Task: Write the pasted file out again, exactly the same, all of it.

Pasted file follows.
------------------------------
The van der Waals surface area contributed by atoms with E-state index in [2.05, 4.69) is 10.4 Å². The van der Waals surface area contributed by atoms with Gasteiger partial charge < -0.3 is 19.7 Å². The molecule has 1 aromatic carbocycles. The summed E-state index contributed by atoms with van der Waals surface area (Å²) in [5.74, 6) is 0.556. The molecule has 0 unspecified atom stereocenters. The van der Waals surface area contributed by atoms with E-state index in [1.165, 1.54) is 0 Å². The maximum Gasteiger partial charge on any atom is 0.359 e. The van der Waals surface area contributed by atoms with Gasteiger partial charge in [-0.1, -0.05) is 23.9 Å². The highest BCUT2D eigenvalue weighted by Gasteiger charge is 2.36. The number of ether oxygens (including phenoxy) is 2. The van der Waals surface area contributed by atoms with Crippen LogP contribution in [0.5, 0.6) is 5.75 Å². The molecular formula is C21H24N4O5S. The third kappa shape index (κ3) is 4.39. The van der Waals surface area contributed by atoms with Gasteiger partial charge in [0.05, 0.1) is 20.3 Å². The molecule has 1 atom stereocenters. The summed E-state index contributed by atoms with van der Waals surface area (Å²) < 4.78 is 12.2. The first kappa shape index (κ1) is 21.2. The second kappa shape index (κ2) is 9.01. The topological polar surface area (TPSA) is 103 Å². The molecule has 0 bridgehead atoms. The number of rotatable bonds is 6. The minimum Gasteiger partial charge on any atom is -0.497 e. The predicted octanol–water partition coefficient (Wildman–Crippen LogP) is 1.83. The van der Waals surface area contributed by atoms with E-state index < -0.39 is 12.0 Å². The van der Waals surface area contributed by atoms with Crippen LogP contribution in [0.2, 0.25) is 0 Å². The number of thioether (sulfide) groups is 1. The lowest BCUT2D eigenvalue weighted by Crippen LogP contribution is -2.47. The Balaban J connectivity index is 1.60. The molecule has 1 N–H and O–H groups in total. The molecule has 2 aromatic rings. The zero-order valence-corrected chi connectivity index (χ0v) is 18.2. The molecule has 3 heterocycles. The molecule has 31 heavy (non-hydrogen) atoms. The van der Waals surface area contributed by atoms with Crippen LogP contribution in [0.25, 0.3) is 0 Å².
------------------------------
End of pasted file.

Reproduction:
The van der Waals surface area contributed by atoms with E-state index in [2.05, 4.69) is 10.4 Å². The van der Waals surface area contributed by atoms with Gasteiger partial charge < -0.3 is 19.7 Å². The molecule has 1 aromatic carbocycles. The summed E-state index contributed by atoms with van der Waals surface area (Å²) in [5.74, 6) is 0.556. The molecule has 0 unspecified atom stereocenters. The van der Waals surface area contributed by atoms with E-state index in [1.165, 1.54) is 0 Å². The maximum Gasteiger partial charge on any atom is 0.359 e. The van der Waals surface area contributed by atoms with Gasteiger partial charge in [-0.1, -0.05) is 23.9 Å². The highest BCUT2D eigenvalue weighted by Gasteiger charge is 2.36. The number of ether oxygens (including phenoxy) is 2. The van der Waals surface area contributed by atoms with Crippen LogP contribution in [0.5, 0.6) is 5.75 Å². The molecular formula is C21H24N4O5S. The third kappa shape index (κ3) is 4.39. The van der Waals surface area contributed by atoms with Gasteiger partial charge in [0.05, 0.1) is 20.3 Å². The molecule has 1 atom stereocenters. The summed E-state index contributed by atoms with van der Waals surface area (Å²) < 4.78 is 12.2. The first kappa shape index (κ1) is 21.2. The second kappa shape index (κ2) is 9.01. The topological polar surface area (TPSA) is 103 Å². The molecule has 0 bridgehead atoms. The number of rotatable bonds is 6. The minimum Gasteiger partial charge on any atom is -0.497 e. The predicted octanol–water partition coefficient (Wildman–Crippen LogP) is 1.83. The van der Waals surface area contributed by atoms with E-state index < -0.39 is 12.0 Å². The van der Waals surface area contributed by atoms with Crippen LogP contribution in [0.2, 0.25) is 0 Å². The number of thioether (sulfide) groups is 1. The lowest BCUT2D eigenvalue weighted by Crippen LogP contribution is -2.47. The Balaban J connectivity index is 1.60. The molecule has 1 N–H and O–H groups in total. The molecule has 2 aromatic rings. The zero-order valence-corrected chi connectivity index (χ0v) is 18.2. The molecule has 3 heterocycles. The molecule has 31 heavy (non-hydrogen) atoms. The van der Waals surface area contributed by atoms with Crippen LogP contribution in [0.25, 0.3) is 0 Å².